QUIDNON: “A Houseboat That Sails” | We are going to make kits for affordable 36-foot DIY houseboats that are also good sailboats.
The QUIDNON project aims to make kits available for DIY construction of a very versatile houseboat: a tiny house that is also a sailboat. It will measure 36 feet by 16 feet and combine high-tech kit production techniques and rapid, low-tech DIY assembly.
I have been living aboard with my family and sailing the Eastern Seaboard of the US for the last decade. QUIDNON’s design incorporates hundreds of design features hard-won through my personal experience.
Two years ago I came up with this project, put my thoughts together on a blog and started gathering feedback and suggestions from other experienced live-aboards and custom boat-builders.
A year ago two other engineers joined the cause. We have put together a detailed 3D model of the design and built and tested a radio-controlled scale model. The tests went extremely well, with no surprises except for how well the model sailed.
We are now ready to build the first full-scale hull. So far we have been donating our time to the project and using free or donated software. But for the next step we have to buy software licenses, tools, other resources and specialized expertise.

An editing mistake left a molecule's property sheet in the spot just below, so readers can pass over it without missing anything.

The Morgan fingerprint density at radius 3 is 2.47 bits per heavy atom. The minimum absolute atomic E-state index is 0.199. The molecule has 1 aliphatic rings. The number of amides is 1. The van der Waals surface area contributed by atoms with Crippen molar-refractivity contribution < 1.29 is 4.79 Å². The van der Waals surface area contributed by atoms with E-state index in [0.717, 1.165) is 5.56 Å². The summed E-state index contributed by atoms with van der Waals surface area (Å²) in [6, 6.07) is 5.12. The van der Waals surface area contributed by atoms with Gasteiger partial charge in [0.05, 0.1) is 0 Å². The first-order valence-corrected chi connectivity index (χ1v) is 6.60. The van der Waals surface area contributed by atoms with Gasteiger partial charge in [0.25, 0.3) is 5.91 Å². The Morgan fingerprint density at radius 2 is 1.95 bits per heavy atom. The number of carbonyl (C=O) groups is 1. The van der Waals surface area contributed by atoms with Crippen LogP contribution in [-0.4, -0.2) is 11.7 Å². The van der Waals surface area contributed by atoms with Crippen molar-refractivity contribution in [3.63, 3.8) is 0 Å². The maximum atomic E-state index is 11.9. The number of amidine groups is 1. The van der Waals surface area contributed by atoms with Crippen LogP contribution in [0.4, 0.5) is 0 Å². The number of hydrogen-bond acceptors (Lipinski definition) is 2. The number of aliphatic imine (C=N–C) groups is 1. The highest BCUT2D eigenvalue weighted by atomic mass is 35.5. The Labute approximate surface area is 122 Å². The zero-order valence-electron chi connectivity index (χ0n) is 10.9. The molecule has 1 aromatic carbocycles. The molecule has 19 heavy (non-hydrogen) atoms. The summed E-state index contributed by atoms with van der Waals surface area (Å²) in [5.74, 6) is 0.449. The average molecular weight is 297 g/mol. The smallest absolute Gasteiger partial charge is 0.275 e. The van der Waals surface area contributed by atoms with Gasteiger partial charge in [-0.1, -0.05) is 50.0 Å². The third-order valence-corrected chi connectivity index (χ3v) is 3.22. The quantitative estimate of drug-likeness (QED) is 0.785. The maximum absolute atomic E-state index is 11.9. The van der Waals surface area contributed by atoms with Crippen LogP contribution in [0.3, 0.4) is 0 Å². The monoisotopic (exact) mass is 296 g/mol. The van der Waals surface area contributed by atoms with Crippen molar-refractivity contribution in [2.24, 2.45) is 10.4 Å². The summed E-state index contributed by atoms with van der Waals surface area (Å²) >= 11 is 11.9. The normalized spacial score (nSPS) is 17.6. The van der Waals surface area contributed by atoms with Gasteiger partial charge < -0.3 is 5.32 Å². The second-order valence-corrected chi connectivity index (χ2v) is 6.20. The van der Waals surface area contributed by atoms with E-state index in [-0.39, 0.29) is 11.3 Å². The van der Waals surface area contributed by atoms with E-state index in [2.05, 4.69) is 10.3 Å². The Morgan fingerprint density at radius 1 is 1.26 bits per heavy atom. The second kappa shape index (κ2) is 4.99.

What We Need & What You Get
We need to be able to license software, pay for access to equipment and for workshop space, engage a marine architect to review and approve the design, and buy the materials needed to complete and equip the first hull. If there is money left over, we will compensate ourselves, but what we want out of this process is QUIDNONS—for ourselves and for whoever wants one. We want to make QUIDNON kits available for delivery in 2018.
Given the high rents and real estate prices, living aboard is a major lifehack—something that can help people, especially young families, to live well and stay out of debt. But most boats are not designed with that in mind, but for sport or luxury. QUIDNON combines a roomy interior, rugged construction and sailing ability in a single affordable package. All of the assembly and construction can be done DIY by moderately skilled people. The boat comes as a kit that comes together like a piece of IKEA furniture and can be put together quickly near a beach or a riverbank barn-raising style and then launched by pushing it to the water.
Risks & Challenges
The technical risks for this project are minimal because the construction technique (fiberglass over plywood) has been extensively tested and because this design has already been tested out in software simulation and on a radio-controlled scale model. The biggest risk is that the funds we raise will be insufficient to complete and test the first hull later this year and the project will move forward more slowly than we are planning. At an absolute minimum we will produce the data needed to fabricate kits and will self-finance the construction of the first hull.